Glendora Mountain Road in Angeles National Forest

Jonathan Powers climbs back up Newman Point after cutting fire line in the area along Glendora Mountain Road, southeast of Highway 39. (Irfan Khan / Los Angeles Times / August 27, 2009)

Under intense questioning by House members, the former U.S. Forest Service commander who led the initial attack on last year's Station fire conceded Tuesday that a "window of opportunity" to contain the flames was lost when aircraft arrived two hours late on the critical second morning of the blaze.

Members of the bipartisan congressional panel spent much of the four-hour-plus session in Pasadena grilling the now-retired commander and current Forest Service officials about the response to the fire, sometimes expressing frustration that they were not getting the full story.

"I have a feeling we're not being told what happened," Rep. Brad Sherman (D-Sherman Oaks) said after posing numerous questions about why the Forest Service did not fill an order for air tankers that would have hit the fire at 7 a.m. on Aug. 27, 2009, when it was still small.

The fire, which broke out a day earlier, became the largest in Los Angeles County history, blackening 250 square miles of the Angeles National Forest and destroying more than 200 homes, commercial buildings and other structures. Two county firefighters were killed trying to defend their Mt. Gleason camp.

Will Spyrison, the then-division chief who oversaw the operation on the second morning, said before a standing-room-only, often boisterous audience Tuesday that he made several calls for the air tankers between about 12:30 and 3:25 a.m. and was never told that they would not arrive until two hours after he needed them.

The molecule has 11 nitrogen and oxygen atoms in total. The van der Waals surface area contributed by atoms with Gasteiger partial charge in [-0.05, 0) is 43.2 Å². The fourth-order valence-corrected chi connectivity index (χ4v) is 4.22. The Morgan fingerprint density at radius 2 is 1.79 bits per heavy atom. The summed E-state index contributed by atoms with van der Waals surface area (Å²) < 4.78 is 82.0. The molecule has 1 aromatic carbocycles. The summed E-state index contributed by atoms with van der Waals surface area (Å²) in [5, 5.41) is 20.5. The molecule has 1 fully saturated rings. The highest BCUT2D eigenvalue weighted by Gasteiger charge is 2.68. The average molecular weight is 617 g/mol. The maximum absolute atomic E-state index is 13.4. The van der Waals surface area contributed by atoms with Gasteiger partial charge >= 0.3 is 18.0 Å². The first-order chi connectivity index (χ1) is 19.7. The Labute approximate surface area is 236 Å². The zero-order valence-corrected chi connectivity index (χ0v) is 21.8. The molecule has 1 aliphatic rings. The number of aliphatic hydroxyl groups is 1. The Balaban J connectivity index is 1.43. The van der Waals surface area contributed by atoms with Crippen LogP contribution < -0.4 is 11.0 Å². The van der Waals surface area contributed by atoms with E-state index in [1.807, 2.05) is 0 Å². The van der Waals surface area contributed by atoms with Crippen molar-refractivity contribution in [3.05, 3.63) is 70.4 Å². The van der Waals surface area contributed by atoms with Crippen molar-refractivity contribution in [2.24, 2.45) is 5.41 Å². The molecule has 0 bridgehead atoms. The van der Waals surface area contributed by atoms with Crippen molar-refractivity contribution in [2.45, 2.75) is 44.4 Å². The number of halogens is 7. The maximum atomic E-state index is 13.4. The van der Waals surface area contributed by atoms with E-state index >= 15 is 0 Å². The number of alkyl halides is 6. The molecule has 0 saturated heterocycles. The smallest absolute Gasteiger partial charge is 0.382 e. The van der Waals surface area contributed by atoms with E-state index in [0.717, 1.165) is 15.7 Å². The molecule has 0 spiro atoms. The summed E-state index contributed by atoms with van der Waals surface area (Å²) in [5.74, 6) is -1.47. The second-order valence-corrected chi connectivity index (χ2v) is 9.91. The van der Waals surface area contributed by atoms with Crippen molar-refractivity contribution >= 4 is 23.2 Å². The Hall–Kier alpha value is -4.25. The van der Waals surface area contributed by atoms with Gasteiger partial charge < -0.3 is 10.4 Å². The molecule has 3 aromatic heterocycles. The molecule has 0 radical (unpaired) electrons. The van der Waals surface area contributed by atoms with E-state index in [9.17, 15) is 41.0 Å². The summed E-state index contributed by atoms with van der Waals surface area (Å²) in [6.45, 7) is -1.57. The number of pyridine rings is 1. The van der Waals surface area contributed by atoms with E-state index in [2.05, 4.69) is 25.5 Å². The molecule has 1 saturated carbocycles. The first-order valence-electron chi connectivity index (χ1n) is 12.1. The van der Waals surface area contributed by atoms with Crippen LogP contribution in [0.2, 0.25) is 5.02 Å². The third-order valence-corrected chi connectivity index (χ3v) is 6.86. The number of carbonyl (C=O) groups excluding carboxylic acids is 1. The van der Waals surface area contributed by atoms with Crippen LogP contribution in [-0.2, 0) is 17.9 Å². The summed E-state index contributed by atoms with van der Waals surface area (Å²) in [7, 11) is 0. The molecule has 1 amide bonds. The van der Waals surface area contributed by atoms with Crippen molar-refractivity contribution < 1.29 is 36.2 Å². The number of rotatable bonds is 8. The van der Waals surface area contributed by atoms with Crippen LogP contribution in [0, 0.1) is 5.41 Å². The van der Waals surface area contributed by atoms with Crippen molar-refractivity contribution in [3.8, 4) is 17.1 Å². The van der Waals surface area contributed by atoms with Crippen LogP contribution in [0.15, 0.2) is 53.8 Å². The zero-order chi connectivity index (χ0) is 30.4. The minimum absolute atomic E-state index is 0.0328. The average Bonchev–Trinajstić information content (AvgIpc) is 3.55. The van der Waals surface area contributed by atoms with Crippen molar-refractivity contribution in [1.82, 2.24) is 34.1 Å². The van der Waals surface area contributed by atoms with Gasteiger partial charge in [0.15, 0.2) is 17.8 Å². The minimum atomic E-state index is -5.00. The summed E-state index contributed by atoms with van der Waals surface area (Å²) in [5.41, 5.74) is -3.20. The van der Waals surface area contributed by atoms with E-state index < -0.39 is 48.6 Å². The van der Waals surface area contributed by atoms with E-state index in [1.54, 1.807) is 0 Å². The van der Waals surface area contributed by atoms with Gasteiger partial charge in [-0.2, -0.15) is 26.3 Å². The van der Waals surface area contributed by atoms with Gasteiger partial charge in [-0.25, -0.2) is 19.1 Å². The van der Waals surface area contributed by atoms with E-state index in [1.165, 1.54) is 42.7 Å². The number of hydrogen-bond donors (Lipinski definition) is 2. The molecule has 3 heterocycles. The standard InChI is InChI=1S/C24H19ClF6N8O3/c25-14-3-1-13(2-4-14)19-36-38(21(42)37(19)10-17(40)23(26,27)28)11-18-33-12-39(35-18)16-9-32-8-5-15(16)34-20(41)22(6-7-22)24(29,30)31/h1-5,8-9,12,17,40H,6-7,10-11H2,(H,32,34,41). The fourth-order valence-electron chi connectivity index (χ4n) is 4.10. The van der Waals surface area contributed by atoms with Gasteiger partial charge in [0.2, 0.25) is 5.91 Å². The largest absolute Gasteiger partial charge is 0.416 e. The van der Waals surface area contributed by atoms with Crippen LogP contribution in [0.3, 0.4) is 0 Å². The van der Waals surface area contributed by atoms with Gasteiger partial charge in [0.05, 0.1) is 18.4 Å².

"I knew if I didn't have the aircraft at 7 o'clock in the morning, there's a very short window of time ... between 7 and 9 a.m. was that window of opportunity to make a difference," said Spyrison, whose account had not been made public before.

Rep. Adam Schiff (D-Burbank), who organized the panel, asked Spyrison if a 7 a.m. arrival of the tankers "could have made a critical difference in whether this fire got out of control."

"Yes," Spyrison said, "if it was possible to have them there at 7 o'clock in the morning."

He then retreated a bit, saying, "You could play the what-if game" and "it's hard to say" that the tankers would have helped knocked down the blaze before the sun heated the hillsides.

But he later said, "I went back and tried to confirm that aircraft because I knew the sense of urgency.... I needed it there by 7 to be able to, you know, make an effective attack."

Rep. Howard P. McKeon (R-Santa Clarita) asked, "Did you ever receive an answer back?"

"No," Spyrison said. "I asked several times for confirmation."

Spyrison also said he did not know that a separate Martin Mars tanker had been in the air the evening before and was available to dump more than 6,000 gallons of water and gel on the fire but was turned away and directed to unload at another location.

"It would have helped," he said.

Two former Forest Service officials said that the agency let Spyrison down.

"There was a void in overall command and control," said former Angeles National Forest Fire Chief Don Feser.

"Spyrison did a remarkably good job [despite] severe constraints," said William Derr, a retired investigator for the Forest Service's California region.

The audience of more than 200, made up largely of people who lost their homes or saw them damaged in the fire, jeered or laughed derisively when Forest Service administrators said that, more than a year later, they still could not identify the person who decided not to process Spyrison's order through a regional center that marshals aircraft from several agencies but instead opted to "leave it open" until later in the morning on Day 2.

Sherman pressed Tom Harbour, the Forest Service's head of fire and aviation, on who was responsible.